In fifth grade it was spelling bees and the teacher's ruler on our outstretched hands when we would misbehave. The combination of competitive victory and escape of pain made me take an interest in the letters that make up words. I was not going to be defeated by the wildly unruly ways of spelling English words. Nor was I about to let anybody hit me, just because they were the authority.
By eighth grade I had become more willingly the "good student." My grammar teacher used to walk up and down the aisles between our desks, and when someone would give the wrong answer, she would grab his ear and pull him up to his feet - by his ear! It would hurt (they don't let teachers do that anymore), and I wanted to learn grammar so she wouldn't pull my ear. So I did. Somehow I knew there was freedom, if I could just master this game of grammar.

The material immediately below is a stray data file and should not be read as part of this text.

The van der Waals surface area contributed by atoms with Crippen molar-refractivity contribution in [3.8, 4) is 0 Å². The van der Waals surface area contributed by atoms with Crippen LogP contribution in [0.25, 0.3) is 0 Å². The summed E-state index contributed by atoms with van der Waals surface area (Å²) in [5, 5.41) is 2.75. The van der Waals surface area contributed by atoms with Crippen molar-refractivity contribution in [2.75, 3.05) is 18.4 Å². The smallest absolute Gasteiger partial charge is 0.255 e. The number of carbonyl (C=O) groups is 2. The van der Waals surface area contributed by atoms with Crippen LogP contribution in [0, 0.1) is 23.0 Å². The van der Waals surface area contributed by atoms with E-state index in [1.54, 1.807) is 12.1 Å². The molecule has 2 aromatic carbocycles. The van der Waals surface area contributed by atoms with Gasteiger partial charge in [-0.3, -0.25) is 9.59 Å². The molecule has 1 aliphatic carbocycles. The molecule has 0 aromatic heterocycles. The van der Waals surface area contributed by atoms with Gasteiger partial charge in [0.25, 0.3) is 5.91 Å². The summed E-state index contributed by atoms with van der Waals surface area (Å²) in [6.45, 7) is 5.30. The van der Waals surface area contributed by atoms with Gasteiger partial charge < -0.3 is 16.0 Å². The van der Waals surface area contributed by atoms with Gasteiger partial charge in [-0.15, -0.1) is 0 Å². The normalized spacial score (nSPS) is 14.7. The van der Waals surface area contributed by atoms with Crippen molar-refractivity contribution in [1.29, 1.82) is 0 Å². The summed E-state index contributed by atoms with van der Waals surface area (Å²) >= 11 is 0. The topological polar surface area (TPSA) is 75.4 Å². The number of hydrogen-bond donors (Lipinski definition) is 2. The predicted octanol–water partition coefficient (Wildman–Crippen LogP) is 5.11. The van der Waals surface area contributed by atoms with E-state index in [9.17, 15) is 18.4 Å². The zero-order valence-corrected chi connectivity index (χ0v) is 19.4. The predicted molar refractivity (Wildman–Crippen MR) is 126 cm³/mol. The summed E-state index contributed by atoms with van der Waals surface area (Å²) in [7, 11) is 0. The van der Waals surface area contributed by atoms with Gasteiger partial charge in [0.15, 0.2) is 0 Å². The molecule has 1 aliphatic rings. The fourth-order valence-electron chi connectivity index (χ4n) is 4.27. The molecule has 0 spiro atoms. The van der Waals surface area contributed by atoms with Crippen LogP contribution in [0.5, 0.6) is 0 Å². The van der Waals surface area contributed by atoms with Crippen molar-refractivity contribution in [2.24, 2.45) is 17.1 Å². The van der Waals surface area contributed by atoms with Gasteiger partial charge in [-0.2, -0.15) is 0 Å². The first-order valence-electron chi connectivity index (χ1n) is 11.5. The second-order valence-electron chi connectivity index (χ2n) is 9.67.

The next year I had a totally different teacher. She would invite us to write freely. She took an interest in our lives, our imagination. I remember once she played Ravel's Bolero for us, and invited us to imagine in words what we heard. For me it was a journey, like the Hobbits' journey, across mountain ranges, to far lands. We read literature, we kept journals, and started to explore our rich inner life. I had the tools now, grammar from my ear-pulling teacher and imagination from my creative teacher, and I was off. In that combination of discipline and imagination, I could fly. Language was now my wings.
In eleventh grade, my teacher every day would fill the blackboard with famous quotations. Mr. Reed, a little too liberal for the community, invited us to taste the explosive power of concisely stated radical ideas, able to pierce an open mind, on the balanced precision of grammatical forms. Antithesis was undefeatable; parallel structure could build to an explosion of passion. The mastery of grammar was the engine that lifted me out of that hall of domination which sometimes can be our public schools.